Kwentong Chinoy

“7 Things Chinoys Say vs. What They Really Mean”

With New Year celebrations underway, Chinoy family get-togethers are in full swing! And with these, I sometimes laugh at why we act the way we do. 

The other day, my Filipino friend asked me why Chinese-Filipinos are so “pakipot.” (hard-to-get) Sometimes, we want something but we pretend to not want it – especially when it comes to gifts or paying for meals. Or even relationships! These are quirks we’ve picked up from our family and relatives, so please be patient with us! 

As a Chinese-Filipino, I can attest that we are a little bit confusing. And despite our cultural values, we can definitely benefit from more direct communication. Without further ado, here are seven things Chinoys say versus what they really mean. 

P.S. This does not represent all Chinoys, this article is simply a humorous generalization of Chinese-Filipinos who grew up with very traditional families and retain certain quirks. 

1. “We only prepared a small amount of food.”

If you hear a Chinoy say this (especially a Chinoy parent), then prepare your stomach! They have properly prepared a meal this big, or ordered this much food: 

It is similar to the concept of classic Filipino hospitality, where a mom might say “Kaunti lang ang handa namin pero kain kayo ah!” (We only prepared a little but please eat!) 

2. “I’m fluent in Mandarin” 

Assume that every Chinoy is at most a beginner in Mandarin, until proven otherwise! 90% of the time, we will not be able to help you read that Mandarin instruction manual for your Huawei phone. 

However, one area we can probably help you in are the cultural nuances in Cdrama or Cpop idol video content. Though we may not be fluent in Mandarin, we are usually familiar with popular Chinese sayings and expressions. We do have Chinese relatives after all! 

3. “Don’t you dare pay for the bill!” 

Photo credit: Off the Great Wall

Oh, don’t worry! You can pay for the bill if you want. It’s just that you’ll have to fight us for it. Chinese customs dictate that if you have a drop of Chinese blood and don’t want to disappoint your ancestors, you must fight for the bill at the end of the meal.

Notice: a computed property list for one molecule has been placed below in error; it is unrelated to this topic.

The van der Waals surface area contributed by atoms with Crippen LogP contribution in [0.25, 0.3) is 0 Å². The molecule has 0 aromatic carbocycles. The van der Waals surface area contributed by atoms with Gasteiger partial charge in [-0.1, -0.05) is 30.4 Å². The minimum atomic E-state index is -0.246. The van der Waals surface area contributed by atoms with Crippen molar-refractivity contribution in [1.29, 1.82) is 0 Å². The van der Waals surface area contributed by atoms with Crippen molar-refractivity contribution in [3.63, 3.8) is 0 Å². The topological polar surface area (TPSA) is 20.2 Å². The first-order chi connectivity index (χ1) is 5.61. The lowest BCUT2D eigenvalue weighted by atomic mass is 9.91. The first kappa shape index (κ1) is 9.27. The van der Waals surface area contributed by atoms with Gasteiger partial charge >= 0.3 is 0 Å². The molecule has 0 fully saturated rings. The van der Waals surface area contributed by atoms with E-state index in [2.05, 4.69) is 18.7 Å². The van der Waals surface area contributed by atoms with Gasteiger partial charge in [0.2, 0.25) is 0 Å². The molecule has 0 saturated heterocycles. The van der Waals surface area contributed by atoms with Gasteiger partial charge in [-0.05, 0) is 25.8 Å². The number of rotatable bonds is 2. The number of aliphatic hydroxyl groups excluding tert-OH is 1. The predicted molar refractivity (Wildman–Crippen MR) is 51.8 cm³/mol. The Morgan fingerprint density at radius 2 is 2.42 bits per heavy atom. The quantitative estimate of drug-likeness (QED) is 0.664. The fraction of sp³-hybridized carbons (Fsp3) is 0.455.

But Chinoys won’t always give you that chance. If you spot your Chinoy friend “going to the bathroom,” it’s possible that they are actually paying for your meal in advance. 

Note that only those with traditional Chinoy upbringing are like this! If your friend is a less traditional Chinese-Filipino, their “going to the bathroom” might actually be “going to the exit.” So don’t assume all Chinoys will pay the bill! 

4. “Sorry I can’t go out again this month.” 

Photo credit: Turning Red

Please don’t think that your Chinese-Filipino friends don’t want to hang out with you. They do. It’s just that depending on how recently they last went out or factors such as their parents’ mood, they already know that they will not be allowed.

The stereotype of Chinoys having strict parents is mostly true. However, that makes it more special when your Chinoy friend can actually go on an outing! It’s possible that they cleaned the house, showed good grades, and spent a lot of time with their parents before popping the question.

Knowing all the effort that goes into asking to go out, give your Chinoy friends some slack when it comes to RSVPing! 

5. “You didn’t have to give me this!”

Photo credit:

It’s not that your gift is not appreciated. It very much is! It’s just that at family reunions, whenever we accept gifts, we have to act “pai seh” (shy) and seem reluctant to accept gifts in order to not seem greedy. Sometimes, we still do this out of habit when it comes to all gifts. 

You will never see a Chinoy happily snatching an “angbao” (red pocket) out of their grandparent’s hands. There is usually a three-step process:

  1. Surprise: “Oh my! You want to give us angbao?” (muahahaha…)
  2. Shyness: “Whoaaa, you shouldn’t have, angkong/amah!” 
  3. Acceptance: “Xieixie! Thank you so much!” 

6. “I’m a boring person, I only like Netflix and food, and my ideal life is to work in business.”

Photo credit: iStock

You might think that the above statement is true and that all Chinoys only like socially acceptable things. This is because of the value of “go bin” which means saving face or guarding one’s reputation. 

Due to this, some Chinoys were discouraged from self-expression at an early age in order not to be seen as strange by the community. Chinese people place a lot of importance on the value of harmony, so being too unique is sometimes seen as a liability. For this reason, challenging the status quo is frowned upon by the older generation. 

Therefore, Chinese-Filipinos are used to putting on a reserved and conservative front – and some are not used to saying their opinions to people they are not close to. 

However, if you get closer to your Chinoy friend, you will find out that they are also into highly niche topics and hobbies like you are!

7. Wala akong time sa love life…”

Photo credit: Getty Images

This is just our way of coping with the fact that our priorities will always be studying and/or work, but in reality, some of us are  marupok (lovesick). After all, we grew up in the hugot-filled environment of the Philippines. And while people around us were making landi, we were chasing the laude. 

However, many young Chinoys nowadays chase both and still get good grades! Sana all!

Hopefully this helped you understand your Chinoy friends more! Happy New Year!

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